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Berkonomics

What are the odds of your startup’s success?

Well, the numbers don’t lie, even if there are several sources of these statistics.  Starting a company is HARD – in so many ways.  And risky too.

Let’s start with a restaurant -not our thing. But…

I read several years ago that the average startup restaurant lasts only about a year.  Ouch! Here I am a professional investor in early-stage companies, and I attempt to find those with the greatest chance of success and growth in value over time.  Restaurant startups would not top my list.

Data does not lie.

We have years of real data to call upon: data that impacts both investors and entrepreneurs. There are two reliable sources of reasonably recent data for us to examine.  The Angel Capital Association recently published a study contributed to by several of my friends quoting that seventy percent of investments made by angel investors to date return less than the amount invested – upon a sale or closing of the business – the great majority of these outright losses as businesses die.

Fortune Magazine and Harvard studies

Attempting to get to the number of real failures for all startups, not just those with angel group investments, Fortune Magazine published an article claiming that 90% of these startups do fail.   The U.S. Census Bureau reports that 400,000 new businesses are started every year in the USA, but 470,000 are dying. What does THAT mean?

Even more credible statistics

[Email readers, continue here…]   John Chambers, former CEO of Cisco, stated that “More than one-third of businesses today will not survive the next ten years.”  And this includes all businesses, not just startups.  Harvard University recently published a study that shows three of every four venture-backed firms fail.  And the U.S. Bureau of Labor Statistics states that 50% of all businesses survive five years or more, and about one-third survive ten years or more. Remember that this includes the Fortune 500…

Here comes the SBA and its analysis.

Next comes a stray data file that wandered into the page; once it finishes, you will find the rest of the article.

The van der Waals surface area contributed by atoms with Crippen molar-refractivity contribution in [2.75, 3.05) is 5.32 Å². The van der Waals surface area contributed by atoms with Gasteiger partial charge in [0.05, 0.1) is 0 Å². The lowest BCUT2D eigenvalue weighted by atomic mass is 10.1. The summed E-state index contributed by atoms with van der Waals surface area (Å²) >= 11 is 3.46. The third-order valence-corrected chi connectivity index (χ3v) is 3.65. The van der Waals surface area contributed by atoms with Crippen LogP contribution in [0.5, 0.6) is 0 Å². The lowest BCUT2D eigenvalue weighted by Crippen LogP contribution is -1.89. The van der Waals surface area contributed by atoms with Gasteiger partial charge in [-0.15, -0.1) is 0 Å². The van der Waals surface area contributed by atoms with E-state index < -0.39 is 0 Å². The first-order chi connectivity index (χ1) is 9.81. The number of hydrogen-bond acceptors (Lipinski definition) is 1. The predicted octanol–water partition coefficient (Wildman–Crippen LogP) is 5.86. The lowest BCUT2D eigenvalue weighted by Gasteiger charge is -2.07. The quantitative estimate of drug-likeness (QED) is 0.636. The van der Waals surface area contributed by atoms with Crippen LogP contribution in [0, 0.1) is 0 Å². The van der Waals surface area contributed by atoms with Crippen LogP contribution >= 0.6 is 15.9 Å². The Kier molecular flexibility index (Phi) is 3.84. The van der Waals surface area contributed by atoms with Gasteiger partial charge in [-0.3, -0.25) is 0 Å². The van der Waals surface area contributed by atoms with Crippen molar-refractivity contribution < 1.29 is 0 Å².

The Small Business Administration (SBA) claims that 66% of new businesses survive their first two years (and that 50% fail during their first year in business.)  Although these are not parallel studies or similar statistics, most seem to refute Fortune’s claim that 90% of all startups fail.

How about the early-stage investors?

You might be interested in this data as viewed from the early-stage investor’s viewpoint.  Angel investors hold their average investment for 4.5 years before a liquidity event (positive or negative.)  That buries the real data that – if you strip out the short-term company failures or investor losses, the number of average years to a positive return is between eight and nine.  And that is after investment, not after a company’s start-up.  Would you be willing to invest a significant portion of your wealth in “deals” that are completely illiquid for almost a decade on average?

But there is a pay-off for early-stage investors.

And yet, these same early-stage investors – if they diversify into enough companies and wait long enough – see an average annual return on their investments of 22%.  Way above market investment returns. But those returns come from the 3% – yes only 3% – of their investments that pay out more than ten times the amount of the original investment.

Starting up a new company is risky. Investing in a young company is risky.  But the potential returns over time for investors makes this an attractive diversification.  And we hear of successes like the over 1,000 unicorn companies that make us all want to jump in and try our luck – even if the odds are well below 3% for ultimate success.

We are a cadre of optimists and that is unlikely to change.

Entrepreneurs will always start new enterprises. Angel investors will always finance many of them.  We all look forward to the lottery win, and hope to be well-rewarded over time.

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